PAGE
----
“Civilization in America,” Frederick Jackson Turner thundered in 1893, “has followed the arteries made by geology, pouring an ever richer tide through them, until at last the slender paths of aboriginal intercourse have been broadened and interwoven into the complex mazes of modern commercial lines; the wilderness has been interpenetrated by lines of civilization growing ever more numerous. It is like the steady growth of a complex nervous system for the originally simple, inert continent.”
The mazes of modern commerce are nowhere in sight on the Bureau of Indian Affairs Highway 27, a two-lane road on the Pine Ridge Reservation in the heart of South Dakota. There aren’t a lot of cars here, or at least not the driving kind: There are no repair shops around, and even if there were, 97% of the people here live well below the federal poverty line, which means that once a jalopy breaks down, it’s abandoned by the side of the road. But if you drive just slowly enough, and pay close attention, you’ll see a small shaded area just off the highway, with a hand-painted sign welcoming you to Wounded Knee.
There is no visitor’s center here, no official plaque, nothing solemn to suggest that the ground is sacred. A roadside Wendy’s would’ve been more ceremoniously marked and more visible. There’s just that sign, in white and red, conveying the dry details of what happened here on Dec. 29, 1890. It tells, briefly, of how the U.S. Seventh Cavalry Regiment arrived to disarm the Lakota and tear them away from their land; how one Lakota man, Black Coyote, was deaf and did not fully understand why the soldiers were demanding he surrender his precious rifle; how that rifle went off by accident; and how the Seventh Cavalry, armed with four M1875 mountain guns, opened fire indiscriminately, slaughtering, by most account, about 300 Native Americans, most of them women and children.
All this is conveyed briefly and without emotion. If you’d like to learn more about Wounded Knee, you can go online, perhaps to the image archive of the Library of Congress, where you can find photographs of the victims, lying coatless and lifeless in a blanket of snow. You can also find a snapshot of the massacre’s perpetrators, standing tall beside their cannons, with a caption that reads: “These brave men and the Hotchkiss guns that Big Foot’s Indians thought were toys … sent 200 Indians to that Heaven which the ghost dancer enjoys. This checked the Indian noise, and Gen. Miles with staff Returned to Illinois.” For their service, 20 of these men received the Medal of Honor, the nation’s highest military citation.
Across the road and up a hill, there’s a small cemetery where the remains of Wounded Knee’s fallen lie. A few kids were sitting on the fence by the cemetery’s gate the day I visited; one was selling dreamcatchers she had made, the other a bundle of wilted sage. I walked in to pay my respects, and as I stood by the small monument commemorating the dead, I felt a strong and sudden jolt of recognition. My grandfather’s mother, Bertha, and his sister, Trude, are buried in a similar mass grave. They, too, were hauled from their home and shot by men who believed that the world would be purer if their kind no longer walked the earth. Historical analogies are always tragically flawed and meticulously imperfect, but in the sweltering summer heat on that hill, I felt the residual evil that makes the air heavy to breathe in places like Wounded Knee or Babi Yar, the evil that has been with us since God informed Cain that his brother’s blood crieth unto the heavens from the ground.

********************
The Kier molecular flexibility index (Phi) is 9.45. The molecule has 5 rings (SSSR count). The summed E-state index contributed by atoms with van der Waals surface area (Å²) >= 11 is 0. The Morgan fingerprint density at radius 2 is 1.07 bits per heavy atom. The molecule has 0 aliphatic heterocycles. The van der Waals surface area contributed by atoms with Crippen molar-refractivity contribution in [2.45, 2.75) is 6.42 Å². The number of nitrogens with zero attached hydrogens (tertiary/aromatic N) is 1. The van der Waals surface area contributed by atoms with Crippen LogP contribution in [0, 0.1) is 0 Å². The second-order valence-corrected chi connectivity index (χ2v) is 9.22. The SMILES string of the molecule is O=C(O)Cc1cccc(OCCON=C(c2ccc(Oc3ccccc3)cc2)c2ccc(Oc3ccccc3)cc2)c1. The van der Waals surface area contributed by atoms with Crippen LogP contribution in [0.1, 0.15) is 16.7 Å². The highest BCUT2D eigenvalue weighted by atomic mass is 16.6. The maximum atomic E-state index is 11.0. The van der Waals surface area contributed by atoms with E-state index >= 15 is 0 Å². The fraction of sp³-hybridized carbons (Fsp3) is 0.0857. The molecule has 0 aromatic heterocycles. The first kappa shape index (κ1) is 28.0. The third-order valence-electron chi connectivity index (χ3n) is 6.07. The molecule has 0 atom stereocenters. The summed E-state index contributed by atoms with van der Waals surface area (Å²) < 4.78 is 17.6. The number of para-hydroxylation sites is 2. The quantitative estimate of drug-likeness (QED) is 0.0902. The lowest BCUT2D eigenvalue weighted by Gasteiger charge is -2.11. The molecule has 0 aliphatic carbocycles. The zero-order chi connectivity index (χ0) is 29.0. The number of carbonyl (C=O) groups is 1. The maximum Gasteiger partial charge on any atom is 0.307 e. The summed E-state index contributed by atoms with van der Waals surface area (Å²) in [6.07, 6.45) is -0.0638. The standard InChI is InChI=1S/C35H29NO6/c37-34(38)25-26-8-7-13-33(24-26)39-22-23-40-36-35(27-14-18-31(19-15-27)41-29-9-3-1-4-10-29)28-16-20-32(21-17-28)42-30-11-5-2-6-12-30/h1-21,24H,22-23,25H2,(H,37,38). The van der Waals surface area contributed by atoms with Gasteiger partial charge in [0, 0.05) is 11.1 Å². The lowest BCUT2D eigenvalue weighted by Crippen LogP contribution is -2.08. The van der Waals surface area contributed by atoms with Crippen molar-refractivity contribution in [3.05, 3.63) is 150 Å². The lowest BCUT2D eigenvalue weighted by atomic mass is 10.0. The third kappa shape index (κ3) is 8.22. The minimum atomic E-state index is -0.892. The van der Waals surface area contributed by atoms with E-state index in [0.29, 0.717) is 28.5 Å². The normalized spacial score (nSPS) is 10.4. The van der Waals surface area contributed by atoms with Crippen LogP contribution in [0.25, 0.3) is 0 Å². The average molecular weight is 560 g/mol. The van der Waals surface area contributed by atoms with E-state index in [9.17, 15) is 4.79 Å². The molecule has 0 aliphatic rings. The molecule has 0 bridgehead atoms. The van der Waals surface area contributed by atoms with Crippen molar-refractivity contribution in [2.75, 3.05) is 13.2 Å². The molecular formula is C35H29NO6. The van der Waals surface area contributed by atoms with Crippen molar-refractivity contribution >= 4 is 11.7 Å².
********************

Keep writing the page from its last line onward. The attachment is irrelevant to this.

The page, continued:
I know about Trude and Bertha’s lives and deaths because of an institution called Yad Vashem, which exists to preserve their memory and the memory of millions of other victims like them. And that institution itself exists only because a Jewish state, Israel, exists as well, a solitary example in the modern era of an indigenous people returning to its ancestral homeland, reviving its ancient language, and resuming a sovereign national life. In the shade by the side of the road, I told my hosts about Herzl and Ben-Gurion and Eliezer Ben-Yehuda, and about how my wounded people, crushed and deprived of land and liberty and life just over a century ago, are now free to decide their own fate and grieve over their own tragedies and practice their own beliefs as they see fit. Maybe some day, I added, I would be fortunate enough to visit the Lakota people again and see, if not an independent nation, at least one busy being born. Maybe someday there’ll be an American Indian Yad Vashem, there to study the stories of the many who were killed or displaced and the world they left behind. Maybe someday there’ll be more than just a hand-painted sign at Wounded Knee.
Until then, all I could offer the dead was a prayer. Finding a quiet spot, I put on my yarmulke and prayed mincha. The familiar lines of the Tachnun, the prayer for divine mercy, seemed particularly poignant: “And David said unto Gad, I am in a great strait: let us fall now into the hand of the Lord, for his mercies are great, and let me not fall into the hand of man.”
As we commemorate Tisha B’Av and the destruction of our Temple, let us remember that new books of lamentations are written in every generation anew. We may not have the power to end suffering, but we do have the duty to obey the old command and remember, especially the sorrow of other indigenous peoples still awaiting redemption.
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